The old Salts restaurant in Cambridge had a storied 10-year run as a much-loved romantic spot that featured elegant, French-inspired food from chef Gabriel Bremer, and memorably warm hospitality from his wife and co-owner Analia Verolo. Then in 2014, misfortune struck in the form of a burst pipe and a shifty landlord, and suddenly Salts was no more. It took four years and a Kickstarter campaign for the couple to open La Bodega, their new home in a charmingly quirky East Watertown building. In place of Salts’ pricey roast duck carved tableside, they now serve elemental tapas, mostly Spanish and French-Basque style, punched up with accents from Verolo’s native Uruguay.
The striking space consists of two long, narrow rooms: one a glass-roofed, seemingly endless bar of 25 seats with another 24 at tables and the other a 35-seat dining room remodeled from a midcentury railway dining car. Dark natural and painted wood surfaces evoke the feel of a rustic wine cellar. It’s an inviting, intimate setting for grazing, maybe starting with marinated olives ($4) scented with fennel and chili. Deviled farm eggs ($5) boast garnishes of paprika, pipparas and high-pedigree Mangalitsa ham. Another fancy porker, the acorn-fed ibérico de bellota, is the basis of a generous plate of salami-like salchichón ($12). Pan con tomate ($6) is one of those crazy-simple, crazy-good Spanish dishes featuring toasted bread topped with fresh tomato puree, a hint of raw garlic and salt. If you don’t recognize “grilled” provolone ($8), that’s because it’s Uruguayan: darkly skillet-crusted, chewy within, generously dusted with oregano and served in a cunning GraniteWare miniature paella pan.
A roasted beet salad ($9) dotted with fried almonds, sheep cheese, orange segments and mint is prettier than the plainish kale salad ($8) with cheese, hazelnuts and an eggy vinaigrette, but both are delectable. The superb white gazpacho ($8) makes a dreamy puree of almonds, breadcrumbs and olive oil, gently sweetened by grapes and prettily draped with radish slices and spring garlic tendrils. A white-on-white salad of hearts of palm and French white asparagus ($14) dressed with salsa golf (Argentinian for “mayo and ketchup”) seems wan and dull by comparison.
Uruguayan flavors get a better showcase in empanadas ($10) that are oily, crisp-edged, baked savory turnovers filled with chopped beef or duck. Heirloom baby carrots ($10) cooked a la plancha are fashionably multi-hued and underscored by a terrific, vivid romesco. The charcoal grill adds subtle smoke to dishes like grilled Maine oysters ($14), four big ’uns delicately accented with seaweed butter and ramp mignonette. Wild mushroom escabeche ($15) is another dish that wows with clever embellishments, including a few nuggets of baby artichoke and especially a tenderly poached farm egg in the middle to swirl about as a sauce. The richness of wood-grilled sweetbreads ($14) gains necessary contrast from a squeeze of roasted lemon and bright brininess from a smashing salsa verde of parsley, shallots and capers.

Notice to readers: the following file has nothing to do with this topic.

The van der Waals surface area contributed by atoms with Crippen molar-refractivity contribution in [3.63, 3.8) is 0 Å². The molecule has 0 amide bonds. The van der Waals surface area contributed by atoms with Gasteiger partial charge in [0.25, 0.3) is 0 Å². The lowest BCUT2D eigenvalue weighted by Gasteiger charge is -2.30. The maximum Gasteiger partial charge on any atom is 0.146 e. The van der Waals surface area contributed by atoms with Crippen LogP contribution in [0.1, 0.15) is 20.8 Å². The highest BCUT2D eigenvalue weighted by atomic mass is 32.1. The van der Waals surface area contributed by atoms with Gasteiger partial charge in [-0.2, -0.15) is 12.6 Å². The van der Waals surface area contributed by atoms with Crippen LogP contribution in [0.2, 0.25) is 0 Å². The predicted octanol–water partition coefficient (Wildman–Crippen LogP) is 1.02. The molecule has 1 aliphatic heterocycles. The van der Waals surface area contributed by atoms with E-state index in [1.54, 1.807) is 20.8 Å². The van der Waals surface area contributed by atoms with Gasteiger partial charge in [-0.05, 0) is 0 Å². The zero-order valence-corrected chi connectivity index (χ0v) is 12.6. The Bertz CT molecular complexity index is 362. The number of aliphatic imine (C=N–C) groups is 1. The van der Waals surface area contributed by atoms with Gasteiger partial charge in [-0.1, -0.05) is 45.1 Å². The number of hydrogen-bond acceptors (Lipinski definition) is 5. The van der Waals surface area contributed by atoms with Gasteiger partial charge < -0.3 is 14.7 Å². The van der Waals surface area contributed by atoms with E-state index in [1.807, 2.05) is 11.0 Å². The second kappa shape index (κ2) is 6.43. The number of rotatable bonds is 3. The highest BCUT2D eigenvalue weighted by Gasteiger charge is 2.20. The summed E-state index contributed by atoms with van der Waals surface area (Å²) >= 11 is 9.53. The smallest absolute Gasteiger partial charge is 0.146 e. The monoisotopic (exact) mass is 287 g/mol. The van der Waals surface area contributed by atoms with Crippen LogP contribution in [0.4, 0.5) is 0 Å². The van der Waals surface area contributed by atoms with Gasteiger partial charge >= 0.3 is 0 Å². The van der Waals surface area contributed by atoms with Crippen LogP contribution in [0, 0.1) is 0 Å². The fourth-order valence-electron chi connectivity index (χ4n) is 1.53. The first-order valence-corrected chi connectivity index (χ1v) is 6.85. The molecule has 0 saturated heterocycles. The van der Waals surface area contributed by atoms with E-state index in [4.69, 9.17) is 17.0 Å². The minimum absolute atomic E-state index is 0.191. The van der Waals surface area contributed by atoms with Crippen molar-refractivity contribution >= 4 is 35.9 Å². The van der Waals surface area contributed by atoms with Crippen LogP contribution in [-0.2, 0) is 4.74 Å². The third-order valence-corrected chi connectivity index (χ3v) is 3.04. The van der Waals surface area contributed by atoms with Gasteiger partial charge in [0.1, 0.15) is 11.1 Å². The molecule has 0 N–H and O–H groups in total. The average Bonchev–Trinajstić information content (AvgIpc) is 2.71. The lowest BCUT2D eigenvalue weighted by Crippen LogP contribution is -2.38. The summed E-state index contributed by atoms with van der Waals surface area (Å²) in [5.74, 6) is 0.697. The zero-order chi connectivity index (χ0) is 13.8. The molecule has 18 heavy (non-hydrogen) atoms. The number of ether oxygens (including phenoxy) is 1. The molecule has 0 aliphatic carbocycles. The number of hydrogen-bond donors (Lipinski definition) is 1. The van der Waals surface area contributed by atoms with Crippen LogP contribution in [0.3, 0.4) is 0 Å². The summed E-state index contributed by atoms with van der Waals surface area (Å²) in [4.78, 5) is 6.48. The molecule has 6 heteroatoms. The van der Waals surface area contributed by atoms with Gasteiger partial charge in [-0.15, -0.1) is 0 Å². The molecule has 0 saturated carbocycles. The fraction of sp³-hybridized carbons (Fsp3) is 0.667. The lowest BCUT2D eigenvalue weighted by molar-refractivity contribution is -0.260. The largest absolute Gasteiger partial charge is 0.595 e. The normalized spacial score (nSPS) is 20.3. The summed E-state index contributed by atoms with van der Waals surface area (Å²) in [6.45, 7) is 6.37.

Albondigas de cordero ($14), lamb meatballs layered between beds of verdant English peas and garlic greens, reads generous but a trifle underseasoned. Solo diners might make a meal of chivito al pan ($17), a gorgeous, messy pile-up of a sandwich with sliced beef tenderloin, country ham, pancetta and a dripping, sunny fried egg on a great, chewy roll. It’s staggering and fantastic.
The winsome desserts include Martin Fierro ($10), a cleverly presented variant of manchego y membrillo, here striping quince paste with local cow cheese dusted with crushed almonds. A salt-flecked, tender-crusted dark chocolate tart ($12) gets sweet accompaniment from candied pignoli and bright-and-tangy uplift from fresh orange segments. Budin de pan ($12), a light-bodied bread pudding with caramelized bananas, boasts a fascinating side of mace ice cream.
The space and the food beg for accompanying drinks, which La Bodega obliges with a short list of specialty cocktails ($10-$14) that include Uruguayan fillips like honey grappa and yerba mate tea, though the bartenders throw classics like a Negroni ($13) with a giant ice cube perfectly well. Six vermouths by the glass ($9-$10) offer a lighter (and very traditionally Spanish) aperitivo option; we really liked sweet vermouths from Rosso Contrato ($10) and Lustau ($9), served in beautiful antique stemware. From a short list of beers and ciders ($5-$18; large-format, $25), a couple of Spaniards also stood out like the draft cider Riestra ($9), with its funky tartness and faint carbonation, and the sweeter, bubblier bottled Asturian pear cider Viuda de Angelón ($9).
Weeknight wine joy is found in eight by-the-glass options ($9-$16), notably by Uruguayan winemaker Bodegas Carrau, whose 2015 sauvignon blanc ($10) and 2014 tannat reserva ($12) are value-priced winners. The 150-strong bottle list, drawing mainly from France, Spain and Uruguay, is predominantly scaled to the menu’s modest prices (most whites under $60, most reds under $90), but the deep-pocketed can spend $150-$450 on 30 or so trophy bottles that must have survived the Salts deluge. Despite that echo of a much fancier restaurant at the end of a hard road, Bremer and Verolo have settled comfortably into their new, more affordable, less occasion-oriented format, one that ably suits its idiosyncratic neighborhood setting. One may not envy what it took to get there, but in 2018, La Bodega feels like a very sweet place for them—and for us—to be. ◆
Pan con tomate
Grilled Maine oysters
Wild mushroom escabeche
Chivito al pan
Dark chocolate tart
La Bodega, 21 Nichols Ave., Watertown (617-876-8444) facebook.com/labodegabysalts; Liquor: Full; Hours: Wed.-Thu., 5:30-10 pm, Fri.-Sat., 5:30-11 pm; Reservations: Yes; Parking: Metered street spaces